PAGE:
Bahrain Charges Ebrahim Sharif for AP Interview After Prince Charles Visit

UPDATE: 14 November 2016, 2:00pm EST – The United States Department of State has called for the Government of Bahrain to drop all charges against Ebrahim Sharif, noting that that the Department has raised the case directly with Bahraini authorities. Director of Press Relations Elizabeth Trudeau stated that “no one anywhere should be prosecuted or imprisoned for engaging in freedom expression, even when that expression is critical. Any charges against Sharif on that basis, should be dropped.” Find full video of the press briefing here.

14 November 2016 – Bahrain’s public prosecution yesterday charged leading opposition politician Ebrahim Sharif under article 165 of the penal code with “inciting hatred against the regime,” after he spoke to the Associated Press (AP) last week. We, the undersigned, consider this to be a violation of his right to freedom of expression and a reprisal against his political activity.

The charge carries a three-year sentence and comes after Prince Charles’ controversial visit to the Gulf monarchy last week. It is the latest development in the Bahraini government’s intensified crackdown on civil society in the past year.

Speaking on Prince Charles’ arrival in the country Sharif, the former leader of the secular National Democratic Action Society (Wa’ad), told AP he was afraid the visit would “whitewash” human rights abuses.

Sharif told AP: “I don’t see what’s gone on behind closed doors or whether the prince raised any questions of human rights. Bahrain’s government values its relations with the U.K. and if the U.K. puts its weight behind the improvement of human rights in Bahrain, the government will listen. They need friends.”

He further said: “All parties should compromise. We can’t have absolute power in the hands of the ruling family.”

“Ebrahim Sharif was expressing his opinion and no one should ever be prosecuted for that,” said Sayed Ahmed Alwadaei, Director of Advocacy at the Bahrain Institute for Rights and Democracy (BIRD). “Bahrain claims to be inclusive, that’s the image they tried to sell with Prince Charles’ visit. But Sharif’s prosecution reveals the barefaced lie.”

Prince Charles’ visit courted controversy, with campaigners accusing him of participating in a PR exercise aimed at hiding Bahrain’s poor human rights record. In his visit, the Prince of Wales highlighted religious tolerance in Bahrain, a theme also highlighted by visiting Middle East Minister Tobias Ellwood MP, visiting the Al Fateh Grand Mosque and Bahrain’s Hindu temple, and meeting members of the country’s Jewish community. But the royal tour failed to meet with members of the Shia community, who make up a majority of Bahrain’s citizen population, and who have faced heightened discrimination from the government in the past months. In August, five UN experts called on Bahrain to end its “persecution of Shias”.

Ebrahim Sharif is the former Secretary General of Wa’ad. He was a member of the Bahrain 13, a group of high profile activists arrested, tortured and sentenced by military court in 2011. He was released in June 2015, but re-arrested weeks later and sentenced to another year in prison for a political speech he gave calling for continued peaceful opposition. Sharif was released from prison in July 2016. He is currently under a travel ban order.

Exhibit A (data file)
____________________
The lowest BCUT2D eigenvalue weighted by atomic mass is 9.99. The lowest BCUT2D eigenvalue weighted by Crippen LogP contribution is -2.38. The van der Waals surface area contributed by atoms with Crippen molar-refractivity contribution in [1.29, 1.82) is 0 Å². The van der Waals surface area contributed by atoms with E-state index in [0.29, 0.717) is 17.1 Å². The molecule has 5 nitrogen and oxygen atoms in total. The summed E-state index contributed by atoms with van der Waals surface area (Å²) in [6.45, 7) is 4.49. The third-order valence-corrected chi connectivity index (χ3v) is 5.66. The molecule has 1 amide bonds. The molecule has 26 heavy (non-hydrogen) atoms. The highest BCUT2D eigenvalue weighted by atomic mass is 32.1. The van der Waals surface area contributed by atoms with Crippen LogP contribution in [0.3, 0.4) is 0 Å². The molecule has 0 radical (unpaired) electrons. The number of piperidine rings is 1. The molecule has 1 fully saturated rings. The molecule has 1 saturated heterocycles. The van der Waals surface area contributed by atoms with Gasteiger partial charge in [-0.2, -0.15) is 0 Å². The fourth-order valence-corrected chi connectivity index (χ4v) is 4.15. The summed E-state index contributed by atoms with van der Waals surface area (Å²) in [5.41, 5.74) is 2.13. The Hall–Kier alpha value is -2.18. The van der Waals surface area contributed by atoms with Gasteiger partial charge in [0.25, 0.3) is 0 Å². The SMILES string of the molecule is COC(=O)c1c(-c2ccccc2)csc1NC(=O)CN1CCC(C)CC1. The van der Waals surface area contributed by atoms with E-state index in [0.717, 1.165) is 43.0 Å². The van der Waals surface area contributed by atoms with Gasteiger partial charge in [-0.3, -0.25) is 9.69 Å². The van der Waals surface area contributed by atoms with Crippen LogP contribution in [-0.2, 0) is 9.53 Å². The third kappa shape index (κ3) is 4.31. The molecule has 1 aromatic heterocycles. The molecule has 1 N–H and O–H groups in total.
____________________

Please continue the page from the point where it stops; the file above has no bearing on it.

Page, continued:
At the time of Sharif’s June 2015 release, the US State Department lifted an arms ban on Bahrain, citing “meaningful progress on human rights.” However, Bahrain’s Ministry of Interior re-arrested him less than three weeks later on charges of “inciting regime change and hatred and contempt against the regime.” A court found him guilty and sentenced him to one year in prison. As a result of the deteriorating human rights situation in the country, including Sharif’s re-arrest, both the US Senate and House of Representatives introduced bipartisan legislation calling for the resumption of an arms ban on the Bahrain Defense Force (BDF) and National Guard, forbidding the sale of weapons that could be used to suppress peaceful dissent. The bills would allow for the sale of arms only after the Secretary of State certifies that the Bahraini government has fully implemented all 26 recommendations made by the Bahrain Independent Commission of Inquiry (BICI) in 2011. As of 2016, the US State Department assessed that key recommendations of the BICI still have yet to be implemented by the Bahraini government and, Americans for Democracy & Human Rights in Bahrain (ADHRB), the Bahrain Center for Human Rights (BCHR), and BIRD have found that only two of the Commission’s recommendations have been fully implemented.

“Though the Bahraini government continues to falsely claim that it has implemented all 26 BICI recommendations, virtually all independent assessments reveal a complete failure to reform on key human rights issues,” said Husain Abdulla, Executive Director of ADHRB. “The prosecution of Ebrahim Sharif for his interview with AP follows the authorities’ decision to similarly charge prominent human rights defender and BCHR president Nabeel Rajab for his open letter in the New York Times. These actions clearly demonstrate that the government remains committed to suppressing all forms of criticism.”

The Government of Bahrain’s actions violate the freedom of expression, as protected under Article 19 of both the Universal Declaration of Human Rights and the International Covenant on Civil and Political Rights, which Bahrain acceded to in 2006.

We condemn this violation of the right to free expression and call for the immediate dropping of all charges against Ebrahim Sharif, and all other persons prosecuted for their speech.


Americans for Democracy & Human Rights in Bahrain (ADHRB)

Bahrain Center for Human Rights (BCHR)

Bahrain Institute for Rights and Democracy (BIRD)

European Centre for Democracy and Human Rights (ECDHR)

Index on Censorship